twc home   |   charter   |   links & refs   |   mailing-list archive   |   song

Re: TWC: Any comments on the charter?

Tony Halmarack (
Thu, 27 Jun 1996 11:27:40 +0100

From: (Tony Halmarack)
Subject: Re: TWC: Any comments on the charter?
In-Reply-To: <>
Date: Thu, 27 Jun 1996 11:27:40 +0100

[Response to Vashti's Intro]

> I think it is nice to sort of have an "Introduction" post to the list so
> that others can get to know people on the list, general stuff, before they
> jump into the list "purpose" subject stuff. I am also in favor of very
> little moderation, people tend to "work out" the small stuff. and as a list
> gets going it is like a little family and tends to have its little spats, etc.

This sounds like a great approach, certainly more suitable than jumping
straight into philisophical conflict, which for some reason seems to be a
popular and easy route to take.

Looking back on my past life I'm aware of an embarassing tendency for me to
adopt fashionable attitudes and activities. During these past-times I've
imagined that there was a much stronger element of personal choice and
individuality involved in what I was doing.

As a teenager, my sensitive awareness of social ills and injustice
led me to take to a road of hard initiations and apparently unique
experiences. This somehow led to me becoming a fairly stereotypical drug
oriented hippy type of character, (along with millions of others)
influenced by the literary and musical demigods of the day. A very good
time I had too, give or take the odd crash landing, though it was hardly
based on any original thought of my own.

Later, right on cue, there I was caught up in the UK housing boom, busily
renovating and upgrading property. An inspired navvy on the road to
value added home ownership. Tuned right in to the materialistic frenzy,
it was only sheer luck that caused me to overload my back-bone with a
barrowload of wobbling collateral. I was immobilised. Out of the big race
for prosperity.

Meanwhile, many other maze-rats were hungrily extending their credit and
scuttling on up the ladder to the next, highly desirable, money spinning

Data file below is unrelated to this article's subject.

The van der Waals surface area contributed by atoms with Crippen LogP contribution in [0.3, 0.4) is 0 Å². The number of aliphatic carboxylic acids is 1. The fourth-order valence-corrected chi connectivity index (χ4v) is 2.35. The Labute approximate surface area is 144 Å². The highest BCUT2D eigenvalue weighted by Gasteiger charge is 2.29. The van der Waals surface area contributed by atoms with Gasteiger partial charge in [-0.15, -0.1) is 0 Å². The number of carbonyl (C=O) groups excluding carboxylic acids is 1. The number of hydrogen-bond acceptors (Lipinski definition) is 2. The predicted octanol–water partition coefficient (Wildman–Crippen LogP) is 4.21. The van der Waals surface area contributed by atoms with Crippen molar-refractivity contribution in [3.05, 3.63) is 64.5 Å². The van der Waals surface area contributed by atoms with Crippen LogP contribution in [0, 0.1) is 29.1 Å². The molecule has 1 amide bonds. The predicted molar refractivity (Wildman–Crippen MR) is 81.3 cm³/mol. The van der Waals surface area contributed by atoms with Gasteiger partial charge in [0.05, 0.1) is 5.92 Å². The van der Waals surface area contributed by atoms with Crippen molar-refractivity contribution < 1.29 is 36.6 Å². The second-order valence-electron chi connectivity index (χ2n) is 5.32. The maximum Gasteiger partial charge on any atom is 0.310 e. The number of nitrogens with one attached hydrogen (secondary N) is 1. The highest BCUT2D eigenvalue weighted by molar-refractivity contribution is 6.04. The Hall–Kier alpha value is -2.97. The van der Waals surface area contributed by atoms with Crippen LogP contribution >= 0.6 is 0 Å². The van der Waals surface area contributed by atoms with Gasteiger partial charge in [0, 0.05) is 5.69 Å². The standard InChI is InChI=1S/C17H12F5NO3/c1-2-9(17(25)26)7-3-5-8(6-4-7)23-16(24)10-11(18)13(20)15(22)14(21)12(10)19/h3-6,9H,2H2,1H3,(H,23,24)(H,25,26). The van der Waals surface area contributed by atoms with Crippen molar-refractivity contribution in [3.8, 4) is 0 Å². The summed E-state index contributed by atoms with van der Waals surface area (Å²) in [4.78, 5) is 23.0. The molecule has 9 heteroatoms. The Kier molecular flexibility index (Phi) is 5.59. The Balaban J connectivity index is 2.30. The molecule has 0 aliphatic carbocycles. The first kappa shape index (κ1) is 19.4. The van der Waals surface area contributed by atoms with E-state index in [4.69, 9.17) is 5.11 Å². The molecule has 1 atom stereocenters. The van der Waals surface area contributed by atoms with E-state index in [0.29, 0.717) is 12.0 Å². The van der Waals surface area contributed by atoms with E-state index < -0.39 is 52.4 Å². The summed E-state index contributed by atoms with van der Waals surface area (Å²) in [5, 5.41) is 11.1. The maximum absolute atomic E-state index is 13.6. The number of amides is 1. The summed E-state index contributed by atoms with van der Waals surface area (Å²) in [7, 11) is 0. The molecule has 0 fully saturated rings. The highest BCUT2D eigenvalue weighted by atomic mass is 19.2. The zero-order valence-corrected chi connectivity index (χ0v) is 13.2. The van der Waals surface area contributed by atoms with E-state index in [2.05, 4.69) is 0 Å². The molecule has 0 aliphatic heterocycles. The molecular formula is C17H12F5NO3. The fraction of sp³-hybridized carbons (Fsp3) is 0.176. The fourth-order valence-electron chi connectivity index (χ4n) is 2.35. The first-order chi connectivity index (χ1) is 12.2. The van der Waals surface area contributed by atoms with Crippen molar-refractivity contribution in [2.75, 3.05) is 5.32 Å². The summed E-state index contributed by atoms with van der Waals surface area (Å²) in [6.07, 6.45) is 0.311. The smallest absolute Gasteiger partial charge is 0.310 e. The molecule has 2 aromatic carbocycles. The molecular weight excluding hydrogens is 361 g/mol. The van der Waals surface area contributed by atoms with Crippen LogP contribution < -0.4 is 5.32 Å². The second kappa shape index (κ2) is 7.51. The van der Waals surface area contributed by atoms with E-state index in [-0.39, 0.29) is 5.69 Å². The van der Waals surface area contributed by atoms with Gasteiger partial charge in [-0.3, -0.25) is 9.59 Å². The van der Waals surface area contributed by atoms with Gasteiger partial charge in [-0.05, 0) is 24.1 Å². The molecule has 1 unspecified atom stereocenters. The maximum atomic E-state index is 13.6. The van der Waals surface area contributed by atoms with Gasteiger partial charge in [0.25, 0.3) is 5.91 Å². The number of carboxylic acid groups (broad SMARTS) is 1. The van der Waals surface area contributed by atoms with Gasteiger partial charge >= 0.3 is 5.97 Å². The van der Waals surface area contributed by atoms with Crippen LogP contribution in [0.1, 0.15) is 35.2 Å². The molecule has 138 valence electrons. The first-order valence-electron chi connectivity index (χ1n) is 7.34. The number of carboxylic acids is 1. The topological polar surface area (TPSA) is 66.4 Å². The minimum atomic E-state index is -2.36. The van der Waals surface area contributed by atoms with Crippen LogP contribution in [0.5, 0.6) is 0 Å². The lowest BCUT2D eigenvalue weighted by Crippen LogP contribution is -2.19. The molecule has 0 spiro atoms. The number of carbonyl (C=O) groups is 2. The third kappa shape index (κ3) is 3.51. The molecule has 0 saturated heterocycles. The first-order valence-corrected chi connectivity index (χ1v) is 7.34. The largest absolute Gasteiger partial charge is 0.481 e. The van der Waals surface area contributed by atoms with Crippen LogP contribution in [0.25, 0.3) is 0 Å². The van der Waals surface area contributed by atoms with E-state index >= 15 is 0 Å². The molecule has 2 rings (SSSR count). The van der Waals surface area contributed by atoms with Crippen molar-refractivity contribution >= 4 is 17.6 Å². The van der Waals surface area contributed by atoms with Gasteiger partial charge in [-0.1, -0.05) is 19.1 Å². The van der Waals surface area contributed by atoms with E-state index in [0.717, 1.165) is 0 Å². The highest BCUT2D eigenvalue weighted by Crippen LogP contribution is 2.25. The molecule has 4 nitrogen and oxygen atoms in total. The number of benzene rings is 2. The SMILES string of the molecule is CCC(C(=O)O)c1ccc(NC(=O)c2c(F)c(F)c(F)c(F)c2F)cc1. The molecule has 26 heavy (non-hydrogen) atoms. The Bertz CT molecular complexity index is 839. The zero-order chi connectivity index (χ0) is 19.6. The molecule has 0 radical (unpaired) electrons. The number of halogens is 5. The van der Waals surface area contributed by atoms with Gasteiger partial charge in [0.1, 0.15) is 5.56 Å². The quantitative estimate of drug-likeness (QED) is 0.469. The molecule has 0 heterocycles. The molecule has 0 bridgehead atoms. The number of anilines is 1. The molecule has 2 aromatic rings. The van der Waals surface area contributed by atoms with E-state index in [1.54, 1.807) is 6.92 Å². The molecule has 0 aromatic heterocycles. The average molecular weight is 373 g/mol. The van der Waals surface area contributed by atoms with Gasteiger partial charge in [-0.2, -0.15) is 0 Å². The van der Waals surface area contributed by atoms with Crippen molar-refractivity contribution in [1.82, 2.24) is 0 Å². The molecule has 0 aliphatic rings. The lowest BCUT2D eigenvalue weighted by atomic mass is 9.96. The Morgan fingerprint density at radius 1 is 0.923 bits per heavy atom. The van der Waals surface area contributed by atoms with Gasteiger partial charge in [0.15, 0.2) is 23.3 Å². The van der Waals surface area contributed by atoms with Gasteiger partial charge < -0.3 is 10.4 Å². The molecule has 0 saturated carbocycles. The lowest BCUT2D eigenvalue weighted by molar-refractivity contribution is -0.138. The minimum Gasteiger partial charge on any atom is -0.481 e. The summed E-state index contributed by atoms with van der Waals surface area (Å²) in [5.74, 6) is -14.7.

treadmill. Then Crash! it all tumbled down. As the dust cleared, only
the hammering of creditors on the laquered brass knockers of natural wood
finish doors could be heard. It seemed like the lab was being set up for
a new experiment.

In celebration of my failure to incur maximum indebtedness to the mortgage
company, and with panic attacks abating nicely under suitable medication,
I changed tack and took up wood carving. Along with some fairly elaborate
pieces of furniture, I started making a Celtic style cradle for my soon to
be born daughter. The design and execution seemed to get more and more
elaborate as I went along, with intertwined birds, esoteric spiralling
symbols and knotwork panels. I worked on it long and quietly in the
sunshine, regaining feelings of joy and peace previously experienced only
during rare chemically induced peaks of my distant past.

Sad to say, my daughter was 3 months old and much to big to sleep in the
cradle by the time it was finished. Perhaps there was some advantage in
this, because the curve of the rockers was so severe that being lulled to
sleep in this contraption could have induced major brain damage, or at
least severe bruising. The dolly test-occupant bounced from side to
leather upholstered side, like a druidic boxing glove pumelling an ancient
Britt punch bag to the rhythm of manic lullaby music.

I thought that perhaps with a few design modifications I could pursue such
psychologically rewarding work on a professional level. A furniture store
owner did offer me 90 UK Pounds each, for as many cradles as I could produce
but since the original took me 4 months to make, I declined the offer
and looked for alternatives.

In perceptive, forward thinking mode, I bought a computer for my daughter
Florrie, who was 4 years old by this time. She was almost totally
disinterested. I though that if I learned to do some things with it and
showed her the results, she would be inspired. She wasn't. Perhaps unlike
the cradle project, I'd introduced her to the concept too early. She's 12
years old at present and likes playing with other kids, eating sweets and
riding real and imaginary horses. Computers aren't a significant part of
her reality.

But Hey! Wait a minute, here comes the Internet. I can communicate with
people across the world, on subjects as diverse and way out as imaginable.
The Terminal Wingding Club is just right for me. I'd like to start helping to
achieve it's aims as early as possible, because judging by my past form at
meeting deadlines, by the time there are any practical results, I may well
have been dead for 6 months or more.

Ta ta,

Tony Halmarack =(*)=

twc home   |   charter   |   links & refs   |   mailing-list archive   |   song